Cilia bundled into combs or ctenes are an evolutionary innovation that allow comb jellies (animals in the phylum Ctenophora) to swim faster and grow to sizes at least two orders of magnitude larger than animals that propel themselves by beating single cilia. Ctenophore size, shape and swimming behaviors, however, may be constrained by the mechanisms that coordinate comb plate oscillations.
Oscillations of comb plates onPleurobrachia bachei (a cydippid comb jelly), are coupled by fluid interactions between combs. Ctenes beat metachronously (in sequence) and the flows generated byP. bachei are retarded by the amount of time it takes a wave to pass down a group of ctenes. Our model predicts thatP. bachei size is constrained by the maximum thrust that can be produced by ctenes that beat in sequence and our flow visualization studies suggest that swimming via metachronous comb oscillations may constrainP. bachei to spherical shapes.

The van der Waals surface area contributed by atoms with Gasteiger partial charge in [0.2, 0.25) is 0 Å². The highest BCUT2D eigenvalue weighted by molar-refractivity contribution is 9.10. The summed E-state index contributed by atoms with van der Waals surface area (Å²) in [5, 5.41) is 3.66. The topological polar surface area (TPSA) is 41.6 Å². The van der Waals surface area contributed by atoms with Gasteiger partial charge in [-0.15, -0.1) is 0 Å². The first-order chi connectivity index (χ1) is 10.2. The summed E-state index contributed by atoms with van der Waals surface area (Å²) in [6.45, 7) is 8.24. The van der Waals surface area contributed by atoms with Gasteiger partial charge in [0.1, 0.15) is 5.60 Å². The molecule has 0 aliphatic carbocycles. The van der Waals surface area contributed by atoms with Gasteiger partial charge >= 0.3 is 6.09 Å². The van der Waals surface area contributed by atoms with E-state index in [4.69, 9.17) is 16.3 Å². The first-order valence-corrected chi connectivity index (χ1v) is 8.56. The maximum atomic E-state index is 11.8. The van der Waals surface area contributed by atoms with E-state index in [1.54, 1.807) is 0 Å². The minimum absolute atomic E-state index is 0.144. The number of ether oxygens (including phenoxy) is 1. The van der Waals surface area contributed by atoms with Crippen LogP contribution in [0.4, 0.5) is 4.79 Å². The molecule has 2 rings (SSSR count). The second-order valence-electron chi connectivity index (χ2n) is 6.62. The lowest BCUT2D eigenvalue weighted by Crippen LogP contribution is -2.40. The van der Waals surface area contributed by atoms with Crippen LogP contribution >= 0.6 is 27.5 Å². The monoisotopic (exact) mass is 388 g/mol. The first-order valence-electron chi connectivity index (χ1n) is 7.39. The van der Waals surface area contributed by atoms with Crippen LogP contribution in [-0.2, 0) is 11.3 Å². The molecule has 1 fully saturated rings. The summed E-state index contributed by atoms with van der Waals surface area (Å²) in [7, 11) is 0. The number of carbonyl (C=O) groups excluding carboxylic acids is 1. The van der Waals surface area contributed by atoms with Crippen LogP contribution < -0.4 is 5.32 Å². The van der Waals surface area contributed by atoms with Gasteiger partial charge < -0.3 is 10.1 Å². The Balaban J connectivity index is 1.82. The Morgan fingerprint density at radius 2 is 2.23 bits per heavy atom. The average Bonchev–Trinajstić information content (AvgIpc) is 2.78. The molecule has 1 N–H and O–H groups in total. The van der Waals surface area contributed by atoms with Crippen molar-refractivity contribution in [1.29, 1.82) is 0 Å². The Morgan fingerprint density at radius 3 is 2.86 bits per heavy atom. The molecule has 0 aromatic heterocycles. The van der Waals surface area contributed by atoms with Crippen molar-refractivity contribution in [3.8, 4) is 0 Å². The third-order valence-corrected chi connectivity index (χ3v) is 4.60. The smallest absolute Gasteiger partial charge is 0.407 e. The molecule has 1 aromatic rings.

In contrast, comb plate oscillations onMnemiopsis leidyi, a lobate comb jelly, are neurally coordinated and groups of ctenes beat in synchrony. As a result, fluid flows generated byM. leidyi are not retarded by the passage of metachronal waves down each comb row.M. leidyi reach sizes 15 times larger, but swim relatively slower (body lengths per second) thanP. bachei.
We propose that propulsion via metachronous or synchronous comb plate oscillations has played an important role in the evolution of ctenophore shape and size and may have divided comb jellies into two evolutionary lineages.